Italian Chic

Zucca Restaurant, With its Northern Italian Focus, Pulls off the Delicate Balance Between Simple Fare and Sophistication

April 2018

There is something in the modern Italian sensibility – a subtlety of design, an understatement of elegance – that elevates the simple to the sublime. Whatever that magic is, it is in full force at Zucca, which is celebrating its one-year anniversary in the hallowed haunts of Restaurant St. Michel’s old digs on Ponce de Leon and Alcazar. 

For those of you who remember the Restaurant St. Michel, it was an icon of Coral Gables romantic dining. It closed five years ago, and its replacements have fallen short – until now. Zucca brings back to the brick-and-vine Hotel St. Michel a cuisine worthy of its predecessors, albeit from a different ethnic tradition.

Zucca takes over what used to be the Restaurant St. Michel

The cuisine of Zucca is northern Italian. More specifically it comes from the Lombardy region around Milan, where Chef Simone Mua was raised and where he learned to cook from his family at an early age. The result is authentic, artisanal food from a region of Italy that specializes in slow braising and stewing, and where rice and polenta are the dominant starches rather than pasta. “I cook simple food” he says. “I grew up with food. Both of my parents were excellent cooks and I learned from them.”

This is immediately evident in the signature dishes on the menu, including a slow-cooked Ossobuco con Risotto Alla Milanese – oxtail with saffron risotto. A tad pricey, but a huge portion that is delightfully flavorful as it falls off the bone. We also tried a risotto with mixed greens, unusual but refreshingly light and creamy.

Ossobuco con Risotto Alla Milanese

If you want pasta, of course Chef Mua – who previously served as chef at Miami Beach’s famed Casa Tua – has plenty to offer, all well priced. Our waitress recommended the pasta with filet mignon and sun-dried tomatoes, which was perfectly prepared al dente. It was like a family meal in Milan, a comfort country dish. Equally pleasing was a tagliatelle al funghi misti – homemade pasta sautéed with wild mushrooms. Rich and delicious, and not suffering from too much salt, the crutch of chefs less accomplished than Mau.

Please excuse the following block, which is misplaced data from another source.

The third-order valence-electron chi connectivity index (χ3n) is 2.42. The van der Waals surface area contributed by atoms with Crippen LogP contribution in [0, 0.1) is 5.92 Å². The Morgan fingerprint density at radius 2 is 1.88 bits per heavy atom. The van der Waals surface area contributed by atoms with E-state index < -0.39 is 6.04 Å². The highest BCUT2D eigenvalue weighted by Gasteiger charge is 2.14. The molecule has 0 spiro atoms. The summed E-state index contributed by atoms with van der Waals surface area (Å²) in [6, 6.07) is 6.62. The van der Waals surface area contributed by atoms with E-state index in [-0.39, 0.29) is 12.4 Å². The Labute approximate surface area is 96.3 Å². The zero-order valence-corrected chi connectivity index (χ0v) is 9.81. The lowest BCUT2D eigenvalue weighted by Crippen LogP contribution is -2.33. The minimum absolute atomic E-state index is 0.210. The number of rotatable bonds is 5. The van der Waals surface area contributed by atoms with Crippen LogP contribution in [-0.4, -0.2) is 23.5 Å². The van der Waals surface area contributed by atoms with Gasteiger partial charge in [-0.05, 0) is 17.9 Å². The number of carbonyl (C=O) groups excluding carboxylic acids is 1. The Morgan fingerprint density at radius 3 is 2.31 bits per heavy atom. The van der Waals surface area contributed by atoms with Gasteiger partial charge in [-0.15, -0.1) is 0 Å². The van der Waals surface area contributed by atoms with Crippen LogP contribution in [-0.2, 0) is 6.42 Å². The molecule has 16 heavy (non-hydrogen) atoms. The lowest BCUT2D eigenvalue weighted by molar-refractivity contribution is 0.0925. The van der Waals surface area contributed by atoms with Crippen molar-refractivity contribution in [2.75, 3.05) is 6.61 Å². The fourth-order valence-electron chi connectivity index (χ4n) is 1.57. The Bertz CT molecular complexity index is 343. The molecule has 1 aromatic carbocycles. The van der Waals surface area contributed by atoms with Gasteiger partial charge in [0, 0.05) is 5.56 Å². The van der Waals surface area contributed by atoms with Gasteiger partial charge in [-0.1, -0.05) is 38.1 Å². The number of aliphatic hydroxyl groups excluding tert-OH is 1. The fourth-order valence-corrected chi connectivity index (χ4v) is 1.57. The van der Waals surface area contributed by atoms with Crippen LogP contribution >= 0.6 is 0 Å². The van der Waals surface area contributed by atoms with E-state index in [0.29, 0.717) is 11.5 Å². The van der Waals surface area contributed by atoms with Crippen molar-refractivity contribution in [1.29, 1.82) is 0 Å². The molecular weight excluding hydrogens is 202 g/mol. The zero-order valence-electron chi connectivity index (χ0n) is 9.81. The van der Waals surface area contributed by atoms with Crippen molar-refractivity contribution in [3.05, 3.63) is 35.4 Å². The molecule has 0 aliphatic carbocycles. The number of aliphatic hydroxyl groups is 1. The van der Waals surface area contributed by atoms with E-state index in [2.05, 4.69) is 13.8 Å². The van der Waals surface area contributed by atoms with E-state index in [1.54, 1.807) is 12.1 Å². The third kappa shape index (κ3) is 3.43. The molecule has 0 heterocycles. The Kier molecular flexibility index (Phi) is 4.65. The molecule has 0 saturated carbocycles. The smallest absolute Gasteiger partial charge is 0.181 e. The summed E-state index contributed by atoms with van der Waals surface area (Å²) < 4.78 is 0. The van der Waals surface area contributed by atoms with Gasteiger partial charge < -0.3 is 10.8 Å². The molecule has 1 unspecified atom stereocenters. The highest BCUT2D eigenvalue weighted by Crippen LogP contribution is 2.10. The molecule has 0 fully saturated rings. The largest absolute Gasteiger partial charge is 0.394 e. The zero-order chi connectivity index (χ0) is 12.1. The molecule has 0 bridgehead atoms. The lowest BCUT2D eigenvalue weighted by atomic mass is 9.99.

Of course, no meal should go without Zucca’s ultimate signature dish, from which the restaurant derives its name: The Fiori di Zucca Ripieni Di Mozzarella – fried zucchini flowers stuffed with mozzarella cheese. The chef does a variation with ricotta cheese and lemon zest, which is a little lighter. We preferred the first variation, which included anchovies: crunchy and creamy all at once, filled with flavor.

Chef Simone Mua was raised in the Lombardy region around Milan

Also not be missed are some of the antipasti dishes, including a terrific grilled “Portuguese” octopus which might well win over diners not used to eating such fare. It was just right, tasty but not rubbery, served with string beans, potatoes, olives, cherry tomatoes and a parsley pesto sauce. So Mediterranean: rustic elements of top quality, the mixture creating a savory undertone. An even greater burst to the palate came from the Vitello Tonnato, thinly sliced veal tenderloin served over a tuna reduction with capers that gave it a nice, salty punch.

Not to be underestimated is Zucca’s wine selection, from their glass-enclosed 1,000-plus bottle wine cellar. Somalier Diego Rech is superbly knowledgeable about his wines, ready with a recommendation and even an anecdote about the vineyard. We stayed with Italian wines, enjoying first a delightful 2013 Amarone della Valpolicella Chianti and then falling in love with a rich 2011 Guilia Negri Barolo. 

I grew up with food. Both of my parents were excellent cooks and I learned from them

Chef Simone Mua

The other elements of the cuisine package are of equal quality, from the bread with olive paste to the dessert menu (don’t miss the ricotta cheesecake). But of nearly equal importance is the décor of Zucca.

Ricotta cheesecake

Deep green, chocolate brown and silver grey are the dominant three colors – moss green columns and forest green velvet curtains that balance the smoky brown walls and a silver-grey leather banquet that runs the length of the long wall fronting Ponce. 

The seating wraps around a large open bar in the center of the room, which glows from banked lighting above and copper colored lamps hanging down. Each table of black stained wood is lit by a baby spot from above which allows you to read a held-out menu while softening to darkness for the diners. 

The overall effect, like the food, is a fusion of simple elements that manages to be worldly, refined, and cultivated without being pretentious. It has attitude, but quiet attitude, with just the right amount of noise from diners’ chatter – some of it in Italian, always a good sign.

Sitting in Zucca makes you feel like you are in modern Milan, a city known for its excellence in modern design. Like the cuisine of Chef Mau, it is elementary yet sophisticated. Zucca promises to age well, and to become as iconic as the famed St. Michel itself.

Sitting in Zucca makes you feel like you are in modern Milan

 ZUCCA is located at 162 Alcazar Avenue, Coral Gables. For reservations, call 786.580.3731